Today’s our last day on the Big Island. I'm feeling a lot more relaxed than I did a week ago back in Minnesota.
Channa wants to visit the Hawaiian Botanical Gardens. As we drive along Highway 19 towards Hilo, it's another eight and a half miles north before reaching the gardens. As we get closer, we start descending into a deep, lush and green tropical valley that meets the sea. The Hawaii Tropical Botanical Garden is a 17-acre parcel known for its seclusion and beauty. The founder and his wife, in an effort to preserve the valley and all its beauty and their desire to leave a legacy to the world, established the gardens back in 1977. “The Garden,” the brochure reads, “is dedicated to providing a plant sanctuary, a living seed bank, and a study center for trees and plants of the tropical world and to preserving the incredibly beautiful natural environment of Onomea Bay for generations to come."
Channa loves flowers and if there is a heaven, she's found it. Even stoic Zach is filled inside with good vibes; he’s smiling and enjoying the spirits of this botanical wonderland. I snap a picture of Zach beside a Tiki carving: His eyes are closed and a he’s got a million dollar smile on his face. The Tiki figure has his mouth open and in the picture it looks like he is about to eat Zach alive. Something’s happening here: There are positive spiritual vibrations that are working like a washing machine, cleansing our troubled souls.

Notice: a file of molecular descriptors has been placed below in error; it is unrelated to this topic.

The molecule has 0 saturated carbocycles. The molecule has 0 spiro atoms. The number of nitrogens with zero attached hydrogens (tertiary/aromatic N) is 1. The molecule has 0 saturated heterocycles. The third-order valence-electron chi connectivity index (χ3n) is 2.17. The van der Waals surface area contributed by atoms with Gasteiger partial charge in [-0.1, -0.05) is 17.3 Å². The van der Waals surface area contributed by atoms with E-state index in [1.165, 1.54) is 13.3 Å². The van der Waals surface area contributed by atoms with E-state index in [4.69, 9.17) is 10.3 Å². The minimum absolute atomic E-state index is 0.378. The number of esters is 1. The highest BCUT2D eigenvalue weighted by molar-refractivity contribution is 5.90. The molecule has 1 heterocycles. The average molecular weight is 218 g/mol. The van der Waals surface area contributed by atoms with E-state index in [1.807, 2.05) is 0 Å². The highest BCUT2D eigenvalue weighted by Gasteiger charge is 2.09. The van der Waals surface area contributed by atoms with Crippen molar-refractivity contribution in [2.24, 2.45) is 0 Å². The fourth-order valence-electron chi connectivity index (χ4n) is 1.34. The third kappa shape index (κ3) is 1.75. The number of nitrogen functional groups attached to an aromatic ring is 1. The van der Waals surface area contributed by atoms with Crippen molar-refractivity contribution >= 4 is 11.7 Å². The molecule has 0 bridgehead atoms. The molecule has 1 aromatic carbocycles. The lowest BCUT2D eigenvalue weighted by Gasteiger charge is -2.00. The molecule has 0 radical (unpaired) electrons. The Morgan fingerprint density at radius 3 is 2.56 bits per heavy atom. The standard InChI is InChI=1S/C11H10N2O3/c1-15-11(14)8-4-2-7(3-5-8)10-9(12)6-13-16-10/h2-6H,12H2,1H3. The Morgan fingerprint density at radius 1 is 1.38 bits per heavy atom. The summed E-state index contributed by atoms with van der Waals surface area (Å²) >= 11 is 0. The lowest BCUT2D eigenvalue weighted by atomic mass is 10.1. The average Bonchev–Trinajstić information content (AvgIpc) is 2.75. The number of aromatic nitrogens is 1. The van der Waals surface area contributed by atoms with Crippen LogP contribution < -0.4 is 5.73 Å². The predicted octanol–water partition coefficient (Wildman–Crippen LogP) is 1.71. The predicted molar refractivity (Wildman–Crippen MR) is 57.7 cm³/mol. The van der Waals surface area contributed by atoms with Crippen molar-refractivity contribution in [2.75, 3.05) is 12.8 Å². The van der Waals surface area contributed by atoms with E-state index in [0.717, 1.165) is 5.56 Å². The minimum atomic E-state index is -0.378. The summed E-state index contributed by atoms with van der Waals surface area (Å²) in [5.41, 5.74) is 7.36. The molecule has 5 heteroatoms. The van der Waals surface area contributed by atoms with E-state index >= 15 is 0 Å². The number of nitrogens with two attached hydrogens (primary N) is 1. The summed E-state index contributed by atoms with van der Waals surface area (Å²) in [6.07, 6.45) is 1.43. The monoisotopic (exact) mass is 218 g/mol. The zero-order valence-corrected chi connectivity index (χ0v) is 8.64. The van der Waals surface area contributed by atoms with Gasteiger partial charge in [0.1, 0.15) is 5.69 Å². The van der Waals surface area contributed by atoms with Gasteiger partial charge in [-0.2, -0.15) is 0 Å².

I can’t explain but I'm overtaken by a flood of calm; I feel an immense spiritual power right under my feet. The Tiki's are important remnants of the Hawaiian religious system. The Tiki figure about to eat Zach is named "KU" after an ancient Hawaiian God. Hawaiian history says “KU” is supposed to give wisdom, strength and courage when engaged in competition. They're carved from old Monkey Pod trees that grow in this garden. I keep feeling this powerful spiritual vibration as I walk through the garden. We take our time to look at all the different varieties and colors of flowers - orchids, roses, birds of paradise, colorful palms and other plants and flowers whose names I don't know. We reach a point where we’re at the foot of the ocean. I find a bench to sit on, close my eyes, and sit still. The lapping of the small waves help wash away my feelings of loss over Sam.